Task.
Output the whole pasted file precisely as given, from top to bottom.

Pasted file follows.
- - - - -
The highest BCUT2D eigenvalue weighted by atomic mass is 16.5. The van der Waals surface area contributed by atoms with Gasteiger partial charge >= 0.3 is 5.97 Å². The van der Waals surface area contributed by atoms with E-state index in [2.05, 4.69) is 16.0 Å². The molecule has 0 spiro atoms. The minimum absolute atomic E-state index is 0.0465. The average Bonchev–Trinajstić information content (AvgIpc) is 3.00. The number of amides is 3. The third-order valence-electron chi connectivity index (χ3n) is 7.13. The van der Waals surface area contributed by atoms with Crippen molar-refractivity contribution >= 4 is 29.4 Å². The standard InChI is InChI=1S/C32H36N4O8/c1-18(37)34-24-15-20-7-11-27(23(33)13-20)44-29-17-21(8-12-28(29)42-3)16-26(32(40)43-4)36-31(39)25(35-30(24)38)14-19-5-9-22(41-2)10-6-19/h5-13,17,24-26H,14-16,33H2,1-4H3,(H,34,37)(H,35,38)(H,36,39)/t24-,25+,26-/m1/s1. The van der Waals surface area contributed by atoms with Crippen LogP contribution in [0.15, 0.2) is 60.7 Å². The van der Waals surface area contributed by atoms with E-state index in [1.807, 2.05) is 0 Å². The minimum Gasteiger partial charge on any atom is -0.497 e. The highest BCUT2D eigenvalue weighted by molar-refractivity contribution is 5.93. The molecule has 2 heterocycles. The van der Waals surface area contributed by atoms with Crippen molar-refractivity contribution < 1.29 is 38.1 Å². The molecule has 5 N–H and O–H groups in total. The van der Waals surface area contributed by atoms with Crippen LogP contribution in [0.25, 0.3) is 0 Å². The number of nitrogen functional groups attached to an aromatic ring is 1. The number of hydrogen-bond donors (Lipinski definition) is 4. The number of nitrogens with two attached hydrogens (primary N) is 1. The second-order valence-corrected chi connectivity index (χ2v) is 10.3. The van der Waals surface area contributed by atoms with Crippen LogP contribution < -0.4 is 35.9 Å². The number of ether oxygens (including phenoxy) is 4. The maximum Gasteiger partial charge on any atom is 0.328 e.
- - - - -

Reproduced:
The highest BCUT2D eigenvalue weighted by atomic mass is 16.5. The van der Waals surface area contributed by atoms with Gasteiger partial charge >= 0.3 is 5.97 Å². The van der Waals surface area contributed by atoms with E-state index in [2.05, 4.69) is 16.0 Å². The molecule has 0 spiro atoms. The minimum absolute atomic E-state index is 0.0465. The average Bonchev–Trinajstić information content (AvgIpc) is 3.00. The number of amides is 3. The third-order valence-electron chi connectivity index (χ3n) is 7.13. The van der Waals surface area contributed by atoms with Crippen molar-refractivity contribution >= 4 is 29.4 Å². The standard InChI is InChI=1S/C32H36N4O8/c1-18(37)34-24-15-20-7-11-27(23(33)13-20)44-29-17-21(8-12-28(29)42-3)16-26(32(40)43-4)36-31(39)25(35-30(24)38)14-19-5-9-22(41-2)10-6-19/h5-13,17,24-26H,14-16,33H2,1-4H3,(H,34,37)(H,35,38)(H,36,39)/t24-,25+,26-/m1/s1. The van der Waals surface area contributed by atoms with Crippen LogP contribution in [0.15, 0.2) is 60.7 Å². The van der Waals surface area contributed by atoms with E-state index in [1.807, 2.05) is 0 Å². The minimum Gasteiger partial charge on any atom is -0.497 e. The highest BCUT2D eigenvalue weighted by molar-refractivity contribution is 5.93. The molecule has 2 heterocycles. The van der Waals surface area contributed by atoms with Crippen molar-refractivity contribution < 1.29 is 38.1 Å². The molecule has 5 N–H and O–H groups in total. The van der Waals surface area contributed by atoms with Crippen LogP contribution in [0.25, 0.3) is 0 Å². The number of nitrogen functional groups attached to an aromatic ring is 1. The number of hydrogen-bond donors (Lipinski definition) is 4. The number of nitrogens with two attached hydrogens (primary N) is 1. The second-order valence-corrected chi connectivity index (χ2v) is 10.3. The van der Waals surface area contributed by atoms with Crippen LogP contribution < -0.4 is 35.9 Å². The number of ether oxygens (including phenoxy) is 4. The maximum Gasteiger partial charge on any atom is 0.328 e.